So, why did I have this discussion? The point is this. We all have to deal with the various “alphabet soup” of chemical reactions and biological intrusions that occurs in our pools on a day-to-day basis. To do this effectively, we need a battle plan of sorts that offers multiple layers of protection. Meeting demand in a timely fashion, through Hi Capacity Feeding, is just the 1st layer. However, being the 1st layer, gives it the potential of being the most important layer if done right. It is a tool that can be very potent and very cost effective in terms of control measures.

One technology isn’t going to do it all. Not just a new method of chlorination such as High Capacity feeding, not just some method of enhanced filtration that may get into the sub-micron range of capture, such as regenerative perlite filters, or even other technologies that get into floccing out some of the dissolved organics, and not just UV, whether that be low pressure or medium pressure. Did you notice the order? Meeting demand in a timely fashion through proper chlorination, maybe enhanced filtration into the sub-micron level, and only then and only then, if necessary, the utilization of the band-aid approach of UV, is the order that gives the most safety and best bang for anybodies buck. The inevitable truth for the vast majority of low to moderately used commercial pools is this. Do the basics well, and you might just be surprised in finding out that the band-aid approach may not even be needed.
Don’t get me wrong. I am not against UV Technology. Some heavily used indoor pools and water parks may very well need the additional layer of protection that UV offers in chloramine and crypto control. It’s just that for most other pools, there are other more cost effective approaches that allow some of us some security in these times of budget restraints. Let's face it, the real reality is that not all budgets can afford the luxury of UV or ozone.
I used to operate an indoor facility with an instructional pool which was kept at 89 - 90 degrees, a hot tub and a recreational/lap pool. Both pools had high bather load, and there was no downtime to effectively oxidize the chloramines which were consistently high. After research and talking with several facilities that had a UV system installed, we went with UV. The equipment is minimal, it does not take intensive training to operate, and it was very effective. I would recommend this system. You can contact Teena Smith at tsmith@ymcashr.org if you want to find out how it is working for them.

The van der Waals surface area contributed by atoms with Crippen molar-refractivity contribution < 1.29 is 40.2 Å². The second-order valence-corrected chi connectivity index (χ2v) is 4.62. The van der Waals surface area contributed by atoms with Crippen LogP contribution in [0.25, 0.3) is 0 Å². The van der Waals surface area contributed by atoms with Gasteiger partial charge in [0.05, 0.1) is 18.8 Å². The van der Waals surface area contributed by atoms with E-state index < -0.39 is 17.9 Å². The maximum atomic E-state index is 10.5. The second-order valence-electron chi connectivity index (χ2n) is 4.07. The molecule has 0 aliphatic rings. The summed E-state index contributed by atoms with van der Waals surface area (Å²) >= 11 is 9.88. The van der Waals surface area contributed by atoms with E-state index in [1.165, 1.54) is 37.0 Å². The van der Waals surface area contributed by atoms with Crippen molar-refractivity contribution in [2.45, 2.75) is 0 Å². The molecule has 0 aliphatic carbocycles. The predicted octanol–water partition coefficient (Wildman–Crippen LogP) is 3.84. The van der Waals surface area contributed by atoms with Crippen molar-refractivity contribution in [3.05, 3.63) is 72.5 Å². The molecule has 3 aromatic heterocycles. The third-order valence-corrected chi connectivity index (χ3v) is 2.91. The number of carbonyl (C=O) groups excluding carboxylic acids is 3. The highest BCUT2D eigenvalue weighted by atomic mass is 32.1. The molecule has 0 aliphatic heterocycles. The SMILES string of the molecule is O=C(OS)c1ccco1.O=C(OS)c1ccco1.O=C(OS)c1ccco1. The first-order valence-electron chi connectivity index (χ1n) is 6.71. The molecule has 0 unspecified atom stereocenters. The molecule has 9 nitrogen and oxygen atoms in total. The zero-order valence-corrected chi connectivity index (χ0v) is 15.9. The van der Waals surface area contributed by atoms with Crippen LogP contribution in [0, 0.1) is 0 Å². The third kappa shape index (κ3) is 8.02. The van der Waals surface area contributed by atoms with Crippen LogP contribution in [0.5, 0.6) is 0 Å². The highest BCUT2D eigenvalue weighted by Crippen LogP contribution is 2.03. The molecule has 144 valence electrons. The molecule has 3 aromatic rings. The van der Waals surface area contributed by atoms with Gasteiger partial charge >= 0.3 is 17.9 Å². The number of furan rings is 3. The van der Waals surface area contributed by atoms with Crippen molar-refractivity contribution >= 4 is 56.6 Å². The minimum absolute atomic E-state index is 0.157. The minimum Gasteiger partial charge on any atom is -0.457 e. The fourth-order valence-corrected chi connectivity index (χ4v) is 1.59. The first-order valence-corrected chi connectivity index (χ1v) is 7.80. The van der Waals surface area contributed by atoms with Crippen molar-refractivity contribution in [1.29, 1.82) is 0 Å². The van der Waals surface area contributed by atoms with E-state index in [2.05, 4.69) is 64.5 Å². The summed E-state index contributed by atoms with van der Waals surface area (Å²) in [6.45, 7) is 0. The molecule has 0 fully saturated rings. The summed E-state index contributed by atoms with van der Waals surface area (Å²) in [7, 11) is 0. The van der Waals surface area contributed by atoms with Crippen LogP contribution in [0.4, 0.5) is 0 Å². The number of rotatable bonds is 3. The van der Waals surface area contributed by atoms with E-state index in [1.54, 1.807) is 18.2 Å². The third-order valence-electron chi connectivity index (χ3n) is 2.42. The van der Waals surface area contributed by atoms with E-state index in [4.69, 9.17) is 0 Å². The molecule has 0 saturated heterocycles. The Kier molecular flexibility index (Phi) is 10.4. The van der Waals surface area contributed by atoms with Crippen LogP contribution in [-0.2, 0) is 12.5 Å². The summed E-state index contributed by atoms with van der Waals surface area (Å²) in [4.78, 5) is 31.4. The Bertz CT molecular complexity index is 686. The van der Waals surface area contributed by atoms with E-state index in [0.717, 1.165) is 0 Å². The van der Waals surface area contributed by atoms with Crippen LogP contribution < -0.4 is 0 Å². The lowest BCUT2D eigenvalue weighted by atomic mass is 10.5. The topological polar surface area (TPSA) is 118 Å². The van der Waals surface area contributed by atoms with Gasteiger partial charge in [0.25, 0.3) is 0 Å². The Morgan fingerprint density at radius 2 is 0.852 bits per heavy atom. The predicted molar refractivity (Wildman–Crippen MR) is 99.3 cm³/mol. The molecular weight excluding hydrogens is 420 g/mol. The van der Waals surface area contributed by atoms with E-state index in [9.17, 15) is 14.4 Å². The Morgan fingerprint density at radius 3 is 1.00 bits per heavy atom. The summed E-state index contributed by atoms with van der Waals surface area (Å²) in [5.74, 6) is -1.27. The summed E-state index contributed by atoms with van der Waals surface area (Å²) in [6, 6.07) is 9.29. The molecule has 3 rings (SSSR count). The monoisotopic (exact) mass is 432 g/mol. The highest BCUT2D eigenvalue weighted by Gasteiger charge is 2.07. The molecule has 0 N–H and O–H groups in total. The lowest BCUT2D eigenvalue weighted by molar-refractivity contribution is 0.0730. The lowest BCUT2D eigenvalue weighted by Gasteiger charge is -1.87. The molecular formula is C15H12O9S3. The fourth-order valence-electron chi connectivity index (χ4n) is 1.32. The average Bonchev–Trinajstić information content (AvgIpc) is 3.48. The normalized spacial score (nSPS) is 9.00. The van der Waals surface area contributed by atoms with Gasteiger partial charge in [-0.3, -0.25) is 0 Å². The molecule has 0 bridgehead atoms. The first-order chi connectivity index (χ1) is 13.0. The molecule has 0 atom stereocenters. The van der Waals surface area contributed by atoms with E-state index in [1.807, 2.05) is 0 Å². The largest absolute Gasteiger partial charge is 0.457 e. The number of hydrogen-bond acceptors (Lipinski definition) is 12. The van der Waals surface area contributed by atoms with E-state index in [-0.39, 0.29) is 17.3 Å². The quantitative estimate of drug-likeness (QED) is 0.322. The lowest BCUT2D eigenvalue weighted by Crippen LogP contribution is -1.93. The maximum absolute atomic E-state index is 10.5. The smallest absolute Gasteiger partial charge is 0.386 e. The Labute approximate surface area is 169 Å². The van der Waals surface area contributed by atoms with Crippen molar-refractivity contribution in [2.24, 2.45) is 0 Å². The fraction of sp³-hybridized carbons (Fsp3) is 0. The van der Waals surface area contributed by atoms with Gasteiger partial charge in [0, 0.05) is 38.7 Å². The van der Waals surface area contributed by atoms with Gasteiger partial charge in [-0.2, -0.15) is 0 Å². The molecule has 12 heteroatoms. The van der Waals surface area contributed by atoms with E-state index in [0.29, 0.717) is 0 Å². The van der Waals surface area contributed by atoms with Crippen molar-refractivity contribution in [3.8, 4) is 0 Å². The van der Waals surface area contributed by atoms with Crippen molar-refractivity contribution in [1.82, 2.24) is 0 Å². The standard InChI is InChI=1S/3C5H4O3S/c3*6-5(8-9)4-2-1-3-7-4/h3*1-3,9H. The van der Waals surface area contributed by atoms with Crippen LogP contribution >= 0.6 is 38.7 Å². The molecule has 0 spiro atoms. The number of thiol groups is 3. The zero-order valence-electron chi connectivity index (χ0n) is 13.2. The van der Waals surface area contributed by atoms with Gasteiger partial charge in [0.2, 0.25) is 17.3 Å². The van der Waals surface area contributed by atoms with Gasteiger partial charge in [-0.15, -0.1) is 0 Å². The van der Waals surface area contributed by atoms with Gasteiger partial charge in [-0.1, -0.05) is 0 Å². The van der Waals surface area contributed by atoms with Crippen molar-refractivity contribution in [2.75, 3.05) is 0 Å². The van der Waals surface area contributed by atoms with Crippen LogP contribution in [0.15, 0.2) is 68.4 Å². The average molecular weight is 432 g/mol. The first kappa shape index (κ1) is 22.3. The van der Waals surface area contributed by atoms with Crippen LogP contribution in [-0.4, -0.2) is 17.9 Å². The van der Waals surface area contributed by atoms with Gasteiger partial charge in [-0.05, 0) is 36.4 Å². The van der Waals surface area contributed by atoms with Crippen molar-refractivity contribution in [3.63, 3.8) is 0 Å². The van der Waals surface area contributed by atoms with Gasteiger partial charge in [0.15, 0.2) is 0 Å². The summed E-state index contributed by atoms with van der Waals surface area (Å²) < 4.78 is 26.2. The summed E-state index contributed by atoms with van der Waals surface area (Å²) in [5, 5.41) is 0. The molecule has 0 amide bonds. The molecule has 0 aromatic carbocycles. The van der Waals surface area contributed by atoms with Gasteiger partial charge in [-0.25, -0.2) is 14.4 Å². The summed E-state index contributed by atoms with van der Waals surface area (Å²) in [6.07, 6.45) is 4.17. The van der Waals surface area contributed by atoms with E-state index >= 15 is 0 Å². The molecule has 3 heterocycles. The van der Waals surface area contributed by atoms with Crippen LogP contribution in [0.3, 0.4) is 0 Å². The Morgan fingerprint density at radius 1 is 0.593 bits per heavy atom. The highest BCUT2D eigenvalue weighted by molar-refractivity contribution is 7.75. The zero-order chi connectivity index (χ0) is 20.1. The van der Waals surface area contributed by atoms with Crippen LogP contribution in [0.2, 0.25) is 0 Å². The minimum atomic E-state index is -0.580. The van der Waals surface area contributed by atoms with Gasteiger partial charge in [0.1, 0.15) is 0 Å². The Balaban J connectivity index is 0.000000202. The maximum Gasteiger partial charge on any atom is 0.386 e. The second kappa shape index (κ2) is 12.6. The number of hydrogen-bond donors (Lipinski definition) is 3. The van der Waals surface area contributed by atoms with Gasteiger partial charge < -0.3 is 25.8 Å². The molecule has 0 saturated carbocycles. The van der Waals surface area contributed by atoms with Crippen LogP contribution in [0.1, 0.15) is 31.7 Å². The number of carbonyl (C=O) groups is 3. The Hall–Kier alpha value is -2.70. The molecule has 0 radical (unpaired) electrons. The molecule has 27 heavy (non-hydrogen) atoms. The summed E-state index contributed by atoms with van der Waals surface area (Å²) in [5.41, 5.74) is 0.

Was the pool water checked with a total dissolved solids meter?
When the TDS gets over 500ppm it is going to produce chloramines.
High Capacity Feeding is a Relatively new Concept that is getting the attention of Aquatics Professionals Worldwide.

Did you know that there are pools out there running less than 0.3ppm Chloramines with JUST their primary sanitizer? (NO OZONE, NO UV, Just Chlorine?)

Here is a quick analogy: I bought a BMW roadster, got my BMV Pro Driver's Series Certification, and filled my car with REGULAR unleaded Gas. Am I going to enjoy this drive? I think not.

Same with a Pool: You purchased a High end Chemical Controller, for an Olympic Natatorium, and installed stenner pumps that only get 1/2 the chlorine you actually need to overcome the organic demands of your pool. is that pool going to remain clear and safe? I dont think so either.

The fact of the matter is, the Majority of swimming pools are undersized in their chlorination capabilities. High Capacity Feeding, as it is stated, is the answer to all your pool's sanitation AND oxidation needs.

The concept is simple - Get the chlorine in the pool at high feed rates (under the control of a properly configured ORP controller) and you can achieve Ultra Low Chloramine levels, while maintaining Health Department sanctioned levels.

For more info - Contact me at aquaticenterprisesllc@hotmail.com. Forget the Expensive Lightbulbs and Ozone systems that are Ultra expensive to MAINTAIN. Let us show you the most efficient method to kill chloramines, and make your pools ULTRA clean. You'll thank me later!

By the way - TDS HAS NOTHING TO DO WITH CHLORAMINE BUILDUP!!! Meet your ORGANIC DEMAND, and Chloramines are a thing of the past!